Hall of Famer Borel Talks ‘50 to 1,’ Mine that Bird and Kentucky Derby

Pop Culture

As Kentucky Derby fever mounts, relive one of the most amazing wins in the history of the race. On April 28, the movie “50 to 1,” the story of Mine That Bird, comes to DVD and digital HD from Sony Pictures Home Entertainment.

There’s a lot to love in the story of Mine That Bird. His misfit New Mexico cowboy connections overcame dramatic obstacles to get to him in the winner’s circle in 2009. It is an intriguing story to both casual fans and racing enthusiasts.

“50 to 1” was a labor of love for Jim Wilson, who experienced great success as the producer of “The Bodyguard,” “Wyatt Earp” and “Dances with Wolves” (which won seven Academy Awards, including Best Picture).

Wilson also owns racehorses. He wanted to merge two loves and produce a racing story, and he found it as he watched the 2009 Kentucky Derby. Wilson wrote, produced and directed “50 to 1” and raised the money to get it into production.


Wilson approached jockey Calvin Borel about playing himself in the movie.

Borel was interested, so he, his wife, Lisa, and his agent read the script and quite a few revisions. Filming began in September 2012.

Even though Borel doesn’t appear until the final third of the movie, he devoted significant time to the project and carefully balanced riding and filming.

“I took off in the summer four or five days since I was still trying to ride a few horses here and there,” Borel said. “This went on for two years. Going all over the country trying to get the shots. We got it done this way.”

The last five days were particularly intense, with filming beginning at 5 a.m. and ending at 10 p.m.

“Jim was so awesome to me. He let me do what I wanted to do,” Borel said. “I loved all the people I played with. They were so nice and took my hand and walked me through it. I had a good time.”

Borel said “50 to 1” is accurate. 


“It’s real,” he said. “That’s what I love about the movie. I think that’s what everyone loves about it.”

As an aficionado, I was anxious to see Borel play himself.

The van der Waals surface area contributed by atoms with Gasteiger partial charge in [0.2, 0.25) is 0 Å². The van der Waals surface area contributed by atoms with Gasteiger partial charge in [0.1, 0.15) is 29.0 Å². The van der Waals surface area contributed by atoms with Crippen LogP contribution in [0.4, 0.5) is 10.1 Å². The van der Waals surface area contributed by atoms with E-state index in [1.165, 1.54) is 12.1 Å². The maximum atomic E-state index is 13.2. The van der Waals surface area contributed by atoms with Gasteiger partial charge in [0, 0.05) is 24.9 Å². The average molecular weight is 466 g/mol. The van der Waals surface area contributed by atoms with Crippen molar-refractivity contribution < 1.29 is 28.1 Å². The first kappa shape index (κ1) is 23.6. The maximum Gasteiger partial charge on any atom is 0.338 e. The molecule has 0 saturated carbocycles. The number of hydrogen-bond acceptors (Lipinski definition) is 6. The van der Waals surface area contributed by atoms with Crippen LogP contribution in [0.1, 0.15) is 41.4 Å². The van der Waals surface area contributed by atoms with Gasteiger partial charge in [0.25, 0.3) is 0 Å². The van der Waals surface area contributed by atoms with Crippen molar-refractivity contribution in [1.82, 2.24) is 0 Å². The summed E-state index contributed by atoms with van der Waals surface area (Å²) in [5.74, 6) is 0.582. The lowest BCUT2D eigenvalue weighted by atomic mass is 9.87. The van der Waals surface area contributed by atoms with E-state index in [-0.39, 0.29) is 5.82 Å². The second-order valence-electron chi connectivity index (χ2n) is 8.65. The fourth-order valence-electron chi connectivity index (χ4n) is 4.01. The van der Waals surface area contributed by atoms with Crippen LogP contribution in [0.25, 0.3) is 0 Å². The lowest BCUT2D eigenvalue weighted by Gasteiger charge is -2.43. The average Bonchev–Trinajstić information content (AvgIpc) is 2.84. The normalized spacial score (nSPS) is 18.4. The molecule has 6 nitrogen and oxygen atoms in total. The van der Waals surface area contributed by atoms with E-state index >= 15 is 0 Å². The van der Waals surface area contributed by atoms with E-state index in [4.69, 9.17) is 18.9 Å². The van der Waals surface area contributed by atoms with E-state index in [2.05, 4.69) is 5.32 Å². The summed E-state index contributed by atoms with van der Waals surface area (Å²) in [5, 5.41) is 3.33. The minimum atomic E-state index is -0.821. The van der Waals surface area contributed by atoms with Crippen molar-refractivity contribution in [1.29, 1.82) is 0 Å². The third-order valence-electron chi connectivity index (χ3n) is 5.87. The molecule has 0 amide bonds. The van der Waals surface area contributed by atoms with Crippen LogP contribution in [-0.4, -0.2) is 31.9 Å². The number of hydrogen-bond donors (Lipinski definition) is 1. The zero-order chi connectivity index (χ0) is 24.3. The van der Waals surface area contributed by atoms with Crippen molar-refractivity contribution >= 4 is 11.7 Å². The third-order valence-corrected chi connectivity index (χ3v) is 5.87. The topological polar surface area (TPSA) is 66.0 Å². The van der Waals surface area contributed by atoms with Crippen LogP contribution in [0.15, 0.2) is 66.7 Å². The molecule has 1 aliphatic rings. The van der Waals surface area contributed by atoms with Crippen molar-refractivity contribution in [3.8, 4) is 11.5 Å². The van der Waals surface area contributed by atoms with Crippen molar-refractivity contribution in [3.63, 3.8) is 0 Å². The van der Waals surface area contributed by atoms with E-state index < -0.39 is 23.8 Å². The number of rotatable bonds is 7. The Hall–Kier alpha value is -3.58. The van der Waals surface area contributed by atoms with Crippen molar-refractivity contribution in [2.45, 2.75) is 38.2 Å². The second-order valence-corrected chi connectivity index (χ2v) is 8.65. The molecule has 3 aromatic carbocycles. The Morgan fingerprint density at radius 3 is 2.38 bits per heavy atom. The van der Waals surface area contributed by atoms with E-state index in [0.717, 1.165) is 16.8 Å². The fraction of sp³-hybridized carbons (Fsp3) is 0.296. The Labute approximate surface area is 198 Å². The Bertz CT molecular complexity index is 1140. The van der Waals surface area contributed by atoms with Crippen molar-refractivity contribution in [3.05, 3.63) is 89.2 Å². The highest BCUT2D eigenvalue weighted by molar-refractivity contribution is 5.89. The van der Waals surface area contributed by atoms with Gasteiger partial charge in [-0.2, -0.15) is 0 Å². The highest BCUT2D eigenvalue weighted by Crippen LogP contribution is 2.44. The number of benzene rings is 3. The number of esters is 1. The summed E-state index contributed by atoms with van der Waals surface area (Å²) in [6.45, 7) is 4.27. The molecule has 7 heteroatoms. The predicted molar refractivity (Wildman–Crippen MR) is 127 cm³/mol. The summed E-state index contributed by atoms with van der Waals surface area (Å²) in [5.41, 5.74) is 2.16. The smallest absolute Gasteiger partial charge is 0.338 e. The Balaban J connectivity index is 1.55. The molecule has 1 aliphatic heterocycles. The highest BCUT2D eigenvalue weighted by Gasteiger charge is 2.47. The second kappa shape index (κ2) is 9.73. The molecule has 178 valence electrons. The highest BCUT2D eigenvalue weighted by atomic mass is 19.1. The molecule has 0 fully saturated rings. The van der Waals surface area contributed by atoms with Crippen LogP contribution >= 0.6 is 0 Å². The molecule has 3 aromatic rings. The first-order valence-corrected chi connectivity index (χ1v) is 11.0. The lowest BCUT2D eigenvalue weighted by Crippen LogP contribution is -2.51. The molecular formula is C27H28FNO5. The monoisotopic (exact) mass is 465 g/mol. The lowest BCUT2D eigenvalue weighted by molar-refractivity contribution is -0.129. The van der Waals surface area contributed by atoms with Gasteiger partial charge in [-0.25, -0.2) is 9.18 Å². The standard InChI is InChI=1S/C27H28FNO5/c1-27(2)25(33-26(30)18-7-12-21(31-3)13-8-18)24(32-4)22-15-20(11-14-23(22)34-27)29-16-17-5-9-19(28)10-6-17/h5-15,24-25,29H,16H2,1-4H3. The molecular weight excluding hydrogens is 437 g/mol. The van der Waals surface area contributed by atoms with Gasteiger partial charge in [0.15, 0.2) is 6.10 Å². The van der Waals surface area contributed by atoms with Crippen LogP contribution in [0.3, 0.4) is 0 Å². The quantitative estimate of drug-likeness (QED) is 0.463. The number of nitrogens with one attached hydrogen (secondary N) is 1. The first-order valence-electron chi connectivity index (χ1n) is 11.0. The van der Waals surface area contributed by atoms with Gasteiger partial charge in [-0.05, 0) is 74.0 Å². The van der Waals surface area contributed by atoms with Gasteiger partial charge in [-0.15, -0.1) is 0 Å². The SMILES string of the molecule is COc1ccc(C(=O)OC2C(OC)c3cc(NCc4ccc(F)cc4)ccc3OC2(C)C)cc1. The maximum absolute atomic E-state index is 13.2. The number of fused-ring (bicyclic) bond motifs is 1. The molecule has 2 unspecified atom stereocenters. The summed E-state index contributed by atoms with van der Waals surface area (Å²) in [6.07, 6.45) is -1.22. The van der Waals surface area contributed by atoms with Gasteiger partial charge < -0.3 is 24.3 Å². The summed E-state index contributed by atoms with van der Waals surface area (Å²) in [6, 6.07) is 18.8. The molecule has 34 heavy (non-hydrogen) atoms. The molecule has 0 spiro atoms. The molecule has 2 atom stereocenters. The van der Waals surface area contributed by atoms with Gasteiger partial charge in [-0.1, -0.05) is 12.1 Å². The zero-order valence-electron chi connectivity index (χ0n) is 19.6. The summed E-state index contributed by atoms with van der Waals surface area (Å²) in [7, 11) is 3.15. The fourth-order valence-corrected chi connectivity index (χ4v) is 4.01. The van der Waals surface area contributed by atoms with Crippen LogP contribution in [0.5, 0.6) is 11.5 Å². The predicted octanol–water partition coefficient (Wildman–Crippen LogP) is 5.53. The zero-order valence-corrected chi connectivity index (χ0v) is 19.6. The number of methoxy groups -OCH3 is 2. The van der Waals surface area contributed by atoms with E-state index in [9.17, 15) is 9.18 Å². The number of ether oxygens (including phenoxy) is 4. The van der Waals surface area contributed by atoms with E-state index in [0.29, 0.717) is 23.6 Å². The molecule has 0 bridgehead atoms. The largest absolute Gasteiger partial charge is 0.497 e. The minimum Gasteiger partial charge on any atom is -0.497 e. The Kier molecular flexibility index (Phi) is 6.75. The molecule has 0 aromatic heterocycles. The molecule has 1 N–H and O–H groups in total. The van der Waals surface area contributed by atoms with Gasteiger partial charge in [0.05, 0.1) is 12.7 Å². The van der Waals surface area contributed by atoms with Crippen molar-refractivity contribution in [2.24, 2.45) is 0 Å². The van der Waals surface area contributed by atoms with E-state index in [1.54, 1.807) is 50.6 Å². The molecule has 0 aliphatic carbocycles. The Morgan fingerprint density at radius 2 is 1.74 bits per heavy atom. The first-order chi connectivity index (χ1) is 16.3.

I was a Borel fan before he won the Kentucky Derby three times in four years, before he was inducted into the Racing Hall of Fame and before he gained milestone win 5,000 at my home track, Oaklawn Park. Borel is revered there and elsewhere. He is personable and modest. Because I like him so much, I was a little nervous for Borel. He had never acted before. He speaks with a heavy Cajun accent. He received little formal education. I held my breath and hoped Borel would do OK on camera.

Borel’s performance was one of the biggest delights of the movie. He was fantastic. My worry was wasted on him.

The movie incorporated many of the details I know and love about Borel and Mine That Bird.

One of the reasons Borel was chosen to ride Mine That Bird is he had experience excelling with a longshot. He won the 2006 Stephen Foster Handicap on 91.70-to-1 Seek Gold, a horse owned by my friends Ted Bowman and Kristi Couch. Another reason he was chosen is because he won the 2007 Kentucky Derby on Street Sense.

“That was the best moment of life,” Borel said. “There will never be another one like that.”

Success was not coming as easily in 2009.

“I went through so many horses that year, five or six horses,” Borel said. “Then we found Mine That Bird.

“When I worked him, I worked him like they did at Woodbine,” Borel said, referring to the Canadian track where Mine That Bird had won four straight races as a 2-year-old, which were his only wins prior to the Kentucky Derby. “Really and truly, he shouldn’t have been 50 to 1.”


Photo by Eclipse Sportswire

Predictably, Borel said his favorite scene in the film is the race and the view of Mine That Bird after he crosses the finish line.

Mine That Bird’s $103.20 payout for a $2 bet was the second largest in Kentucky Derby history behind only Donerail, who paid $184.90 in 1913.

The day before winning with Mine That Bird, Borel won the Kentucky Oaks with Rachel Alexandra. Both horses were entered in the second leg of the Triple Crown, the Preakness Stakes, and Borel made the decision to ride the filly.

“That was the longest two weeks of my life,” Borel said.

When the raceday finally arrived, Rachel Alexandra and Borel won the Preakness with Mine That Bird and Mike Smith closing for second.

“Mine That Bird came back. He wasn’t a fluke,” Borel said.

In the Belmont Stakes, the third leg of the triple crown, Mine That Bird and Borel teamed up again and finished third.

Borel won his third Kentucky Derby the next year aboard Super Saver. He rides El Kabier on Saturday and will attempt to gain his fourth Kentucky Derby victory.

“El Kabier gives you 110%. He’s doing good. He’s a nice a colt,” Borel said. “We’ll need luck and hope the good Lord helps.”

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